and are offered from April 1 to Nov. 19.
It’s hard to imagine another nearby
attraction rivaling Longwood Gardens in
the big-spending category, but the estate
of Henry Francis du Pont does just that—
albeit with an obsession of a different sort.
Winterthur is an imposing nine-story,
175-room house that can only be called
gargantuan. (Downton Abbey comes to
mind.) And it contains one of the world’s
most renowned collections of American
furnishings and antiquities.
I decide on arrival to take the tram
through the gardens. They’re less formal
than those of Longwood but no less
lovely. An antiques collector and trained
horticulturalist, du Pont preferred natu-
ral landscaping that blended with the hills
and forest. Swaths of blue blooms (scilla
and chionodoxa, our tram driver informs
us) blanket the March Bank, which is
blooming right on schedule.
As we reach the mansion’s grand front
door, I imagine being a party guest back
in the day. Four generations of du Ponts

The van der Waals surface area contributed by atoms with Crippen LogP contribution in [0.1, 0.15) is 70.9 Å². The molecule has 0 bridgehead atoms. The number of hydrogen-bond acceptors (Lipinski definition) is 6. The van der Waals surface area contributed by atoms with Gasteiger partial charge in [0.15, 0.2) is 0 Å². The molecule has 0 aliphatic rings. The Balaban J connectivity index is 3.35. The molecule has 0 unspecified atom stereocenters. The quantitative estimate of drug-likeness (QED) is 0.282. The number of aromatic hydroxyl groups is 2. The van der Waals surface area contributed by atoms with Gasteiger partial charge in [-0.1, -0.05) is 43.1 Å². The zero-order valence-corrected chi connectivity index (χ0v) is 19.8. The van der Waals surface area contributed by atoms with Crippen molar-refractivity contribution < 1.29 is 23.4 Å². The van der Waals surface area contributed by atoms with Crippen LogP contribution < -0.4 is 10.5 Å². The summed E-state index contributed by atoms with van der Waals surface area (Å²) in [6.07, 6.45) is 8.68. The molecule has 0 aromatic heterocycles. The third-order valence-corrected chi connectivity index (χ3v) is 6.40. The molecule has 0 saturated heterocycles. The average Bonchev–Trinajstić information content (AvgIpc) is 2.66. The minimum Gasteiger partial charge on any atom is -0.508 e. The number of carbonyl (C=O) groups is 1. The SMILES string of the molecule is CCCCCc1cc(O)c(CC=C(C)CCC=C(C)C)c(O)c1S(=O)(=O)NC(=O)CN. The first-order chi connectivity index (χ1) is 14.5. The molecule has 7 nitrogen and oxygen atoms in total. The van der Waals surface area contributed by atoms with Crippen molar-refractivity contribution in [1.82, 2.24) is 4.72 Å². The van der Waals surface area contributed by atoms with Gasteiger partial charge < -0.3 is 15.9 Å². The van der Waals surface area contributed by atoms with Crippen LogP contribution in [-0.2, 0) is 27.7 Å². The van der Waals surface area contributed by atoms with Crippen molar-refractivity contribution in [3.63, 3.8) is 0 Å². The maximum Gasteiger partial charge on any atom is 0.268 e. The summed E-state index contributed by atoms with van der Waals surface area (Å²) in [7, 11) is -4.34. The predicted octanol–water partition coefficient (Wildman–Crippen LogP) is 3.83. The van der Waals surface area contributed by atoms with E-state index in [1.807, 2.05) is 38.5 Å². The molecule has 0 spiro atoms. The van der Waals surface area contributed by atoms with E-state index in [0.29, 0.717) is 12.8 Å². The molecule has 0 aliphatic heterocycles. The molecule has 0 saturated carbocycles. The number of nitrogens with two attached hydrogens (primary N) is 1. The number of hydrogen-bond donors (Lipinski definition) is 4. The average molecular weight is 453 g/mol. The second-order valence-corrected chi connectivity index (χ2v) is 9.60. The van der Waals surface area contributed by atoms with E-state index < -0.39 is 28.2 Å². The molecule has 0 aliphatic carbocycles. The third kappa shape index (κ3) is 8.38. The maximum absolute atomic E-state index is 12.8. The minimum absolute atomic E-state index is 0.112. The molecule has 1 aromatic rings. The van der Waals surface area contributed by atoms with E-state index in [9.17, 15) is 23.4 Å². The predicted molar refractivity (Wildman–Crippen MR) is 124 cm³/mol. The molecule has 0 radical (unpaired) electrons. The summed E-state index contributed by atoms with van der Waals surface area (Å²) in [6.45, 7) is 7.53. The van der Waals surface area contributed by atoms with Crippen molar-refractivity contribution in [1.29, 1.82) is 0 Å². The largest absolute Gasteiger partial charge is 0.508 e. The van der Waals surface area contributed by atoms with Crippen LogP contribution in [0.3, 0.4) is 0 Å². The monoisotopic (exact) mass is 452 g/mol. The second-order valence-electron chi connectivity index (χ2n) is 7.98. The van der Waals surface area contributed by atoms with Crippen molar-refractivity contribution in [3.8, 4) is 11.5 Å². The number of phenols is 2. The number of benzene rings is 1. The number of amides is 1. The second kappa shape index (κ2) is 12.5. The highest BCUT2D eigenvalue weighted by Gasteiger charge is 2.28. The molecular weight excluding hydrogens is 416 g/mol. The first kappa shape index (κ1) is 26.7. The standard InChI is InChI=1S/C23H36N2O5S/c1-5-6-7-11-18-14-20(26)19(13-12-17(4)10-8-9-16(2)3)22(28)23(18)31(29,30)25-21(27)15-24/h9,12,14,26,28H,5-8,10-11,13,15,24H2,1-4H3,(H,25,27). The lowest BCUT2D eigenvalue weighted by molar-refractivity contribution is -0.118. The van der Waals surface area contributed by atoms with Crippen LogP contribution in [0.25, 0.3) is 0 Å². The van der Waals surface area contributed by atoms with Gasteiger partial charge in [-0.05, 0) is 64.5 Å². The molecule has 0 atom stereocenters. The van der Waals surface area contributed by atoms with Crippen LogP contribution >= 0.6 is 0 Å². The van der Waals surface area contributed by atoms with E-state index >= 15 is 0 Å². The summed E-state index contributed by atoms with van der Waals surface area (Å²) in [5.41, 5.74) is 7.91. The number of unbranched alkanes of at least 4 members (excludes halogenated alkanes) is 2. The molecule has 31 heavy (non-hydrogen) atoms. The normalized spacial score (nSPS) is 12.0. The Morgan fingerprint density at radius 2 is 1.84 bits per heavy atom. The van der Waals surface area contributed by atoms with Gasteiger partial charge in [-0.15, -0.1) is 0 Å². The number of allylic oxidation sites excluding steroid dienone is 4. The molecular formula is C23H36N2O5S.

lived on this nearly 1,000-acre estate, from
1837 to 1951, until the house was opened
to the public and its incumbent residents
moved into the “cottage” (now the gift
shop). With 90,000 objects inside, Winterthur is considered the world’s premier
museum of 17th- through 19th-century
American antiques and decorative arts.
Much of the collection is on display in
both the period rooms and the galleries.
Once inside, a guide leads us into
rooms decorated to represent different
historic genres, with a focus on the spaces
the family used when entertaining in the
1930s and 1940s. A quick elevator ride
and we’re suddenly immersed in opu-
lence, later making our way down to an
Empire-style room from 1933, all marble
As my eyes dance from priceless object
to priceless object, I have to confess that
my senses are a bit overwhelmed after
the relative simplicity of the Wyeth sites.
Winterthur’s collections are so vast that
you can even book a customized tour
of, say, Chinese export porcelain or just
Soon, the sunny gardens lure me back
outside to wander and think about how
we humans interpret and play with our
Local writer Amy Brecount White adores
all things that bloom, the evocative paintings of Andy Wyeth and anything sautéed
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